You do your best to keep your house in pristine condition. You mop, vacuum, and sweep your home until it’s spotless, but there’s an area you just can’t seem to get clean. Even bleaching and scrubing can’t seem to get rid of those reddish and yellowish stains on your sink and toilet! The former is most likely rust stains, while the latter is calcium buildup. Unfortunately, these stains can’t just be scraped or washed away like normal ones. Luckily, we know just what steps to take when removing rust and calcium stains.
Rust (also known as iron oxide) forms when oxygen comes in contact with iron through water and calcium buildup. It is most common when the water has a high pH level, high calcium concentration, or high alkalinity. Thus, areas in constant contact with water are prone to rust stains and calcium buildup. Your faucets, sinks, and toilets are the most vulnerable to rust and calcium buildup since they almost always have water running through them.
Beyond harming your house’s appearance, rust stains and calcium buildup can cause health issues. These adverse effects are especially evident in your sinks and faucets since you use them to wash dishes, your hands, and your body. As such, most rust and calcium buildups occur in bathroom and kitchen fixtures.
While having rust stains and calcium buildup is annoying and unsanitary, there are multiple ways to restore the appearance of your plumbing fixtures.
Rust easily dissolves away into vinegar or other similar acids. Acids like vinegar take the rust off metals while minimally “harming” the metal itself. Other household staples that can safely remove rust from metallic objects include lemon or lime juice and apple cider vinegar.
Soaking stains in cleansers with high acidic content will remove rust after a few hours. However, acids have different pH levels, which means the stronger an acid is, the more efficient it is in removing rust.
You can easily spray your sink’s rust stains with any weak, household acid — vinegar being the most common and most recommended. Let the vinegar sit for a few minutes but make sure to scrub it clean before it drys. Repeat the process until the stain is completely gone.
You can also fill your sink with vinegar to cover the stain, but the amount of vinegar require for this procedure is often excessive. Not to mention that draining all of that vinegar can do more harm than good for your pipes.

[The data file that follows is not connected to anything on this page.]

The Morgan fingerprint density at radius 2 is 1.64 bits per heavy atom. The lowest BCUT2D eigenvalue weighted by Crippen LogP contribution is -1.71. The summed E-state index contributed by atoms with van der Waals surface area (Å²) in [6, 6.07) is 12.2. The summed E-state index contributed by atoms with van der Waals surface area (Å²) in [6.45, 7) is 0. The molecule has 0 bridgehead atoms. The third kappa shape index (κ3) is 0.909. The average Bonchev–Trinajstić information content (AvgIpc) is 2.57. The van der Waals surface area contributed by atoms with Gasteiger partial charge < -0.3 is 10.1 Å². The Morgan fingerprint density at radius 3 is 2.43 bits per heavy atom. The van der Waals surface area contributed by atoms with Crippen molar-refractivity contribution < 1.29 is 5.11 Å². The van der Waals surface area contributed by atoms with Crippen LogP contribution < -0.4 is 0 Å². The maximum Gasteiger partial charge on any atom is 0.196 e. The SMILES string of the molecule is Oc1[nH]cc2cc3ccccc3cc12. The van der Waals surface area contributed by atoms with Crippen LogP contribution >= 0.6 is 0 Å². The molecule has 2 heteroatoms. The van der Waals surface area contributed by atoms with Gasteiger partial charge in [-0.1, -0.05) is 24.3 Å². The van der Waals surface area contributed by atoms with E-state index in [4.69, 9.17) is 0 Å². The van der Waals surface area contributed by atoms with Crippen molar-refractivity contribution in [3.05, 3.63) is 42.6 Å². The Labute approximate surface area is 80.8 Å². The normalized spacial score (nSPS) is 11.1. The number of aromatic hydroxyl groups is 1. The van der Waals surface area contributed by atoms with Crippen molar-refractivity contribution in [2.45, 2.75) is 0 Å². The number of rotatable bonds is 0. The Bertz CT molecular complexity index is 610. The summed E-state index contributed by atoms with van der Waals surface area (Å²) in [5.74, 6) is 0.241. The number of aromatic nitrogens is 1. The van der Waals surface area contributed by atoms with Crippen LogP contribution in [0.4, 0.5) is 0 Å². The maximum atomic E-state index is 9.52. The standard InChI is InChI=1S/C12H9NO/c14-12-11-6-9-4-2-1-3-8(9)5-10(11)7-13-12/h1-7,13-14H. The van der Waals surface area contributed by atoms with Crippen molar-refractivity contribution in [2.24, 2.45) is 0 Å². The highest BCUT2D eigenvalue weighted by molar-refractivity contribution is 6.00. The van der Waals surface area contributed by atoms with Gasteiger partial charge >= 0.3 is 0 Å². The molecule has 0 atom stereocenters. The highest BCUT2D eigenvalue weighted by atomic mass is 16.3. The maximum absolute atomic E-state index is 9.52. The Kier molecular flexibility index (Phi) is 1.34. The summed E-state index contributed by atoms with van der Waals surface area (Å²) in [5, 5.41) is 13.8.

Unlike sinks, toilets and faucets cannot soak in vinegar. Instead, try using hydrochloric acid (also known as HCL or muriatic acid). HCL is a stronger cleansing agent than any of the acids mentioned above. You will have to pour hydrochloride acid over the rust stains and scrub the area to remove any stains. Make sure the water isn’t running while cleaning as this may cause the acid to splash and damage your surroundings or even yourself if unprotected. Once done, rinse immediately and thoroughly to remove any traces of hydrochloric acid. (It is best to use rubber gloves and old clothes to help prevent injury to yourself or damage good clothes).
Using baking powder is another popular method of removing rust. However, this only works for dry objects. Removing rust stains on faucets, toilets, and sinks with baking powder is difficult because these fixtures are always wet. You will have to dry them thoroughly before spreading baking powder on the surface and scrubbing with steel wool.
Electrolysis — using battery power — can also be conducted to remove oxidation (i.e., rust). However, this is usually done on smaller objects such as tools and is not recommended for a newbie or amateur DIY’er since it’s quite a complicated process. In short, if you think you need electrolysis to clean rust, you’re better off calling a professional and having them take care of things.
Like rust stains, you can treat calcium buildup on different surfaces with different acids (e.g., vinegar, hydrochloric acid). There are also other practical solutions for removing calcium buildup. For example, you can use a pumice stone to remove stains on porcelain. Just make sure water is constantly running over the stain you are scrubbing. A pumice stone can remove the calcium buildup and then smoothen out the surface. Using a pumice stone is a little riskier than the other two. It involves manual labor, and its effectiveness depends on the cleaner’s skills.
To clean calcium stains, you can also use a commercial calcium deposit remover. These products remove calcium deposits on different surfaces such as toilets, sinks, swimming pools, and the like. They come in different forms, such as sprays or foaming cleansers as well.
While rust is inevitable, calcium buildup is highly avoidable. Calcium buildup occurs when there is an irregularity with your water, such as alkalinity, pH level, or calcium content. Fixing these factors will result in lesser calcium buildup or may prevent calcium buildup at all. Using a water softener will lessen the calcium content in your household’s water, reducing the potential for calcium buildup significantly.
While there are a few ways to combat rust stains and calcium buildup, it’s always best to leave household problems like these to experts. Diamondback Plumbing can help you with rust & calcium buildups, amongst other plumbing services. (Read more about our services)
We have a well-known reputation as professional plumbers in Arizona and have had great success. Our great return customers stand by our service and help make Diamondback Plumbing a better company. They know they can trust us due to having a solid reputation and a well-known name in the plumbing industry for having served Phoenix for over 20 years.